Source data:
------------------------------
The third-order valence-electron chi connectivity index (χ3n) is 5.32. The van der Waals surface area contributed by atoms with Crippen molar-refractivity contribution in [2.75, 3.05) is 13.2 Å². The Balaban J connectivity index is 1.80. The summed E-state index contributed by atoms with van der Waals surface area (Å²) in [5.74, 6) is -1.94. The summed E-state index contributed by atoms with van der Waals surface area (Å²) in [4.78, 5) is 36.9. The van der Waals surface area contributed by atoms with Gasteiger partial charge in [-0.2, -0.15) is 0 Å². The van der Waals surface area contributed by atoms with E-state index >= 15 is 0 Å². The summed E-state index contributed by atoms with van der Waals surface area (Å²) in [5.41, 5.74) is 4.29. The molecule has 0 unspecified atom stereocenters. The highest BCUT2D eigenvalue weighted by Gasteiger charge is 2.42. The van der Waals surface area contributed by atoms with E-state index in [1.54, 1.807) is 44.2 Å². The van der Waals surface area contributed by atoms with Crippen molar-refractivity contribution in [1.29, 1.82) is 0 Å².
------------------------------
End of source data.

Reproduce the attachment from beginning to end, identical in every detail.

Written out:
The third-order valence-electron chi connectivity index (χ3n) is 5.32. The van der Waals surface area contributed by atoms with Crippen molar-refractivity contribution in [2.75, 3.05) is 13.2 Å². The Balaban J connectivity index is 1.80. The summed E-state index contributed by atoms with van der Waals surface area (Å²) in [5.74, 6) is -1.94. The summed E-state index contributed by atoms with van der Waals surface area (Å²) in [4.78, 5) is 36.9. The van der Waals surface area contributed by atoms with Gasteiger partial charge in [-0.2, -0.15) is 0 Å². The van der Waals surface area contributed by atoms with E-state index >= 15 is 0 Å². The summed E-state index contributed by atoms with van der Waals surface area (Å²) in [5.41, 5.74) is 4.29. The molecule has 0 unspecified atom stereocenters. The highest BCUT2D eigenvalue weighted by Gasteiger charge is 2.42. The van der Waals surface area contributed by atoms with E-state index in [1.54, 1.807) is 44.2 Å². The van der Waals surface area contributed by atoms with Crippen molar-refractivity contribution in [1.29, 1.82) is 0 Å².